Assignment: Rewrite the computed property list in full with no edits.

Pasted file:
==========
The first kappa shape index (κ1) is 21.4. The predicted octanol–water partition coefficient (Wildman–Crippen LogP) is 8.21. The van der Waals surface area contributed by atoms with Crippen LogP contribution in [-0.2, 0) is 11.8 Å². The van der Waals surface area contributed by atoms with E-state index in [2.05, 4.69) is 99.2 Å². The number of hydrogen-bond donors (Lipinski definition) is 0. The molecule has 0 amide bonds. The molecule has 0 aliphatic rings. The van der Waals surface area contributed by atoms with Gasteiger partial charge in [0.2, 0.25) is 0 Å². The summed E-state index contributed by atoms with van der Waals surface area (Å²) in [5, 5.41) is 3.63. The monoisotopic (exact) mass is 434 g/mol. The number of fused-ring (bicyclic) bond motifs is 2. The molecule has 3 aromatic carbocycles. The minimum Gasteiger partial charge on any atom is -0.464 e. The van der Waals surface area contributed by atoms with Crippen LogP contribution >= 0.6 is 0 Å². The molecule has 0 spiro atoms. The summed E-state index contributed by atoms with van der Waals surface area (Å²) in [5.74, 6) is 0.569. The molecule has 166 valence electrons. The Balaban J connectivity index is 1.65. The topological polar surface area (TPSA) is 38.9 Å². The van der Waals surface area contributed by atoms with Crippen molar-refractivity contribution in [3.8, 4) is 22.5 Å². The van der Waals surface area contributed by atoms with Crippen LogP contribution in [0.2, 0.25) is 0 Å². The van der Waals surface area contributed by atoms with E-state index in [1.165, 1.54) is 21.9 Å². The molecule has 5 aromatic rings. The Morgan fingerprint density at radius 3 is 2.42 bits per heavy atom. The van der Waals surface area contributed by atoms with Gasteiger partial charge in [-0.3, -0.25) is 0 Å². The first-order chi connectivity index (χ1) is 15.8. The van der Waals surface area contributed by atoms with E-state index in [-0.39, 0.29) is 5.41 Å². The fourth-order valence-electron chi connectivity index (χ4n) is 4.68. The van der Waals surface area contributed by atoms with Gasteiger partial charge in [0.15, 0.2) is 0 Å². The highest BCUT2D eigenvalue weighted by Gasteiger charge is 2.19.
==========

The first kappa shape index (κ1) is 21.4. The predicted octanol–water partition coefficient (Wildman–Crippen LogP) is 8.21. The van der Waals surface area contributed by atoms with Crippen LogP contribution in [-0.2, 0) is 11.8 Å². The van der Waals surface area contributed by atoms with E-state index in [2.05, 4.69) is 99.2 Å². The number of hydrogen-bond donors (Lipinski definition) is 0. The molecule has 0 amide bonds. The molecule has 0 aliphatic rings. The van der Waals surface area contributed by atoms with Gasteiger partial charge in [0.2, 0.25) is 0 Å². The summed E-state index contributed by atoms with van der Waals surface area (Å²) in [5, 5.41) is 3.63. The monoisotopic (exact) mass is 434 g/mol. The number of fused-ring (bicyclic) bond motifs is 2. The molecule has 3 aromatic carbocycles. The minimum Gasteiger partial charge on any atom is -0.464 e. The van der Waals surface area contributed by atoms with Crippen LogP contribution >= 0.6 is 0 Å². The molecule has 0 spiro atoms. The summed E-state index contributed by atoms with van der Waals surface area (Å²) in [5.74, 6) is 0.569. The molecule has 166 valence electrons. The Balaban J connectivity index is 1.65. The topological polar surface area (TPSA) is 38.9 Å². The van der Waals surface area contributed by atoms with Crippen molar-refractivity contribution in [3.8, 4) is 22.5 Å². The van der Waals surface area contributed by atoms with Crippen LogP contribution in [0.2, 0.25) is 0 Å². The van der Waals surface area contributed by atoms with E-state index in [1.165, 1.54) is 21.9 Å². The molecule has 5 aromatic rings. The Morgan fingerprint density at radius 3 is 2.42 bits per heavy atom. The van der Waals surface area contributed by atoms with Gasteiger partial charge in [-0.3, -0.25) is 0 Å². The first-order chi connectivity index (χ1) is 15.8. The van der Waals surface area contributed by atoms with E-state index in [-0.39, 0.29) is 5.41 Å². The fourth-order valence-electron chi connectivity index (χ4n) is 4.68. The van der Waals surface area contributed by atoms with Gasteiger partial charge in [0.15, 0.2) is 0 Å². The highest BCUT2D eigenvalue weighted by Gasteiger charge is 2.19.